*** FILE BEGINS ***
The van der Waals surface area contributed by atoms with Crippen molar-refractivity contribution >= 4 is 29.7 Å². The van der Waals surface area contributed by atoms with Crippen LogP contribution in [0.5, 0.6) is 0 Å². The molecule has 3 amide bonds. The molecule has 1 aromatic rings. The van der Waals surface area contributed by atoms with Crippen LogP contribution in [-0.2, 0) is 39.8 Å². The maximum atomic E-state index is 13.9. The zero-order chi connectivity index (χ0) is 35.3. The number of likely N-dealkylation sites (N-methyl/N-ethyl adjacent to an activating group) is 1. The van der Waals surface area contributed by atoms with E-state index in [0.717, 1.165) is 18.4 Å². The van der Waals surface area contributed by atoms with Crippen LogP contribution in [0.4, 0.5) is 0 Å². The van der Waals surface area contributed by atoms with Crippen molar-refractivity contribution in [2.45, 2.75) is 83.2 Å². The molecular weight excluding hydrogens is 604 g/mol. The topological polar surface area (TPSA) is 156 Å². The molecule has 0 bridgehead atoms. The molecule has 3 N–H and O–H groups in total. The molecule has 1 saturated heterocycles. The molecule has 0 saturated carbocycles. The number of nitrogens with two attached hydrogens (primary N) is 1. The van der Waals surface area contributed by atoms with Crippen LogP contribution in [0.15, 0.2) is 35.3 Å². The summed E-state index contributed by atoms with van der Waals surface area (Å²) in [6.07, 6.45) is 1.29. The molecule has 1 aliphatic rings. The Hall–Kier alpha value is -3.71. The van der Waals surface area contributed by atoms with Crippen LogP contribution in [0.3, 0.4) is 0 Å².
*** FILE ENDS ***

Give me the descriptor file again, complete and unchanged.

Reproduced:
The van der Waals surface area contributed by atoms with Crippen molar-refractivity contribution >= 4 is 29.7 Å². The van der Waals surface area contributed by atoms with Crippen LogP contribution in [0.5, 0.6) is 0 Å². The molecule has 3 amide bonds. The molecule has 1 aromatic rings. The van der Waals surface area contributed by atoms with Crippen LogP contribution in [-0.2, 0) is 39.8 Å². The maximum atomic E-state index is 13.9. The zero-order chi connectivity index (χ0) is 35.3. The number of likely N-dealkylation sites (N-methyl/N-ethyl adjacent to an activating group) is 1. The van der Waals surface area contributed by atoms with E-state index in [0.717, 1.165) is 18.4 Å². The van der Waals surface area contributed by atoms with Crippen LogP contribution in [0.4, 0.5) is 0 Å². The van der Waals surface area contributed by atoms with Crippen molar-refractivity contribution in [2.45, 2.75) is 83.2 Å². The molecular weight excluding hydrogens is 604 g/mol. The topological polar surface area (TPSA) is 156 Å². The molecule has 0 bridgehead atoms. The molecule has 3 N–H and O–H groups in total. The molecule has 1 saturated heterocycles. The molecule has 0 saturated carbocycles. The number of nitrogens with two attached hydrogens (primary N) is 1. The van der Waals surface area contributed by atoms with Crippen LogP contribution in [0.15, 0.2) is 35.3 Å². The summed E-state index contributed by atoms with van der Waals surface area (Å²) in [6.07, 6.45) is 1.29. The molecule has 1 aliphatic rings. The Hall–Kier alpha value is -3.71. The van der Waals surface area contributed by atoms with Crippen LogP contribution in [0.3, 0.4) is 0 Å².